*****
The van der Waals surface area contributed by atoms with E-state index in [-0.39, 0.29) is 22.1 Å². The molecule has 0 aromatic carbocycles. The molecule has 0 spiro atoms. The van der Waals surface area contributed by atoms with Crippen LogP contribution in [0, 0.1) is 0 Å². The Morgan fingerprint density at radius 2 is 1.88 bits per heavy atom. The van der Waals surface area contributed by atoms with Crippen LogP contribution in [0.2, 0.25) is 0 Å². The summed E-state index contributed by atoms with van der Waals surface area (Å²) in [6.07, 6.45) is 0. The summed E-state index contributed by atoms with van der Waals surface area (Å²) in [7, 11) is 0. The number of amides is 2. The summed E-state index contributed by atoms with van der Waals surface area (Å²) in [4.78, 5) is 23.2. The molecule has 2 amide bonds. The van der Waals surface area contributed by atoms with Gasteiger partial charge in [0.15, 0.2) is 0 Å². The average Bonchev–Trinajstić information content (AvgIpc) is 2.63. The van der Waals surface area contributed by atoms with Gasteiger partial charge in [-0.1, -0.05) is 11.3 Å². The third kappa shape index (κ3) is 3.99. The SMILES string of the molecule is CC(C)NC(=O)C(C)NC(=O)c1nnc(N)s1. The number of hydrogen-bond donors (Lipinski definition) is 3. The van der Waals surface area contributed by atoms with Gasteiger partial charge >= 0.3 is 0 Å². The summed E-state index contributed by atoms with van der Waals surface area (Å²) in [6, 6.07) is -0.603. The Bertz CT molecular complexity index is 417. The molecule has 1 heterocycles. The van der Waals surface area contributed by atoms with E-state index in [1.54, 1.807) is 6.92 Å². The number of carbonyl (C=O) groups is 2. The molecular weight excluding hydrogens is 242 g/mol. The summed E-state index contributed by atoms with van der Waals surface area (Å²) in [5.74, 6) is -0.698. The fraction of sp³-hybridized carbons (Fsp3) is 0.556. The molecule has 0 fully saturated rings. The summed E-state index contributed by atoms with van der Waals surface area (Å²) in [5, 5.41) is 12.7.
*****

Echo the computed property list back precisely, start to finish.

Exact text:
The van der Waals surface area contributed by atoms with E-state index in [-0.39, 0.29) is 22.1 Å². The molecule has 0 aromatic carbocycles. The molecule has 0 spiro atoms. The van der Waals surface area contributed by atoms with Crippen LogP contribution in [0, 0.1) is 0 Å². The Morgan fingerprint density at radius 2 is 1.88 bits per heavy atom. The van der Waals surface area contributed by atoms with Crippen LogP contribution in [0.2, 0.25) is 0 Å². The summed E-state index contributed by atoms with van der Waals surface area (Å²) in [6.07, 6.45) is 0. The summed E-state index contributed by atoms with van der Waals surface area (Å²) in [7, 11) is 0. The number of amides is 2. The summed E-state index contributed by atoms with van der Waals surface area (Å²) in [4.78, 5) is 23.2. The molecule has 2 amide bonds. The van der Waals surface area contributed by atoms with Gasteiger partial charge in [0.15, 0.2) is 0 Å². The average Bonchev–Trinajstić information content (AvgIpc) is 2.63. The van der Waals surface area contributed by atoms with Gasteiger partial charge in [-0.1, -0.05) is 11.3 Å². The third kappa shape index (κ3) is 3.99. The SMILES string of the molecule is CC(C)NC(=O)C(C)NC(=O)c1nnc(N)s1. The number of hydrogen-bond donors (Lipinski definition) is 3. The van der Waals surface area contributed by atoms with Gasteiger partial charge >= 0.3 is 0 Å². The summed E-state index contributed by atoms with van der Waals surface area (Å²) in [6, 6.07) is -0.603. The Bertz CT molecular complexity index is 417. The molecule has 1 heterocycles. The van der Waals surface area contributed by atoms with E-state index in [1.54, 1.807) is 6.92 Å². The number of carbonyl (C=O) groups is 2. The molecular weight excluding hydrogens is 242 g/mol. The summed E-state index contributed by atoms with van der Waals surface area (Å²) in [5.74, 6) is -0.698. The fraction of sp³-hybridized carbons (Fsp3) is 0.556. The molecule has 0 fully saturated rings. The summed E-state index contributed by atoms with van der Waals surface area (Å²) in [5, 5.41) is 12.7.